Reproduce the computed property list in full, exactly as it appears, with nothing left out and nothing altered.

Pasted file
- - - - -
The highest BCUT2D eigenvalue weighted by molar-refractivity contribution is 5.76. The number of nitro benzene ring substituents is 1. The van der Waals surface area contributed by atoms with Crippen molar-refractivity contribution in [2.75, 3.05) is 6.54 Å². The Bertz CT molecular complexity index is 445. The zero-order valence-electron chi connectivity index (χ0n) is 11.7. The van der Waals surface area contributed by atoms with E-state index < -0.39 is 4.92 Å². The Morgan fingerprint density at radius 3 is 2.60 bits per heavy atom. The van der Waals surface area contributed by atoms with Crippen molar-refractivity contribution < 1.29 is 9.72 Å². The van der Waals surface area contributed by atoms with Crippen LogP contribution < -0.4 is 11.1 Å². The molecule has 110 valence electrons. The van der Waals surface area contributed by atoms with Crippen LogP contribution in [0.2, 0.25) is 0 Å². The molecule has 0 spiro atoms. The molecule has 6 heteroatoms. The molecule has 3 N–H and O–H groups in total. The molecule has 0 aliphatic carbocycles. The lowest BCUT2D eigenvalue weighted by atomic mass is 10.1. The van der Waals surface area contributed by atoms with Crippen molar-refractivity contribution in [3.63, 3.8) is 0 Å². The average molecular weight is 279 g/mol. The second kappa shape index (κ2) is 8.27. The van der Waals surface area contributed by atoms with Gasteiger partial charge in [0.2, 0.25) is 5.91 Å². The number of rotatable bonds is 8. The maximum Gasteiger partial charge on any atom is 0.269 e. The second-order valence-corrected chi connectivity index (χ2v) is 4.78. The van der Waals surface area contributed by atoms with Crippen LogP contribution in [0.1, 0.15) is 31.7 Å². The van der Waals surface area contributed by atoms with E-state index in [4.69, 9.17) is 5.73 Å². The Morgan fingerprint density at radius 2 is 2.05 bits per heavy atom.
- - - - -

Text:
The highest BCUT2D eigenvalue weighted by molar-refractivity contribution is 5.76. The number of nitro benzene ring substituents is 1. The van der Waals surface area contributed by atoms with Crippen molar-refractivity contribution in [2.75, 3.05) is 6.54 Å². The Bertz CT molecular complexity index is 445. The zero-order valence-electron chi connectivity index (χ0n) is 11.7. The van der Waals surface area contributed by atoms with E-state index < -0.39 is 4.92 Å². The Morgan fingerprint density at radius 3 is 2.60 bits per heavy atom. The van der Waals surface area contributed by atoms with Crippen molar-refractivity contribution < 1.29 is 9.72 Å². The van der Waals surface area contributed by atoms with Crippen LogP contribution < -0.4 is 11.1 Å². The molecule has 110 valence electrons. The van der Waals surface area contributed by atoms with Crippen LogP contribution in [0.2, 0.25) is 0 Å². The molecule has 0 spiro atoms. The molecule has 6 heteroatoms. The molecule has 3 N–H and O–H groups in total. The molecule has 0 aliphatic carbocycles. The lowest BCUT2D eigenvalue weighted by atomic mass is 10.1. The van der Waals surface area contributed by atoms with Crippen molar-refractivity contribution in [3.63, 3.8) is 0 Å². The average molecular weight is 279 g/mol. The second kappa shape index (κ2) is 8.27. The van der Waals surface area contributed by atoms with Gasteiger partial charge in [0.2, 0.25) is 5.91 Å². The number of rotatable bonds is 8. The maximum Gasteiger partial charge on any atom is 0.269 e. The second-order valence-corrected chi connectivity index (χ2v) is 4.78. The van der Waals surface area contributed by atoms with Crippen LogP contribution in [0.1, 0.15) is 31.7 Å². The van der Waals surface area contributed by atoms with E-state index in [4.69, 9.17) is 5.73 Å². The Morgan fingerprint density at radius 2 is 2.05 bits per heavy atom.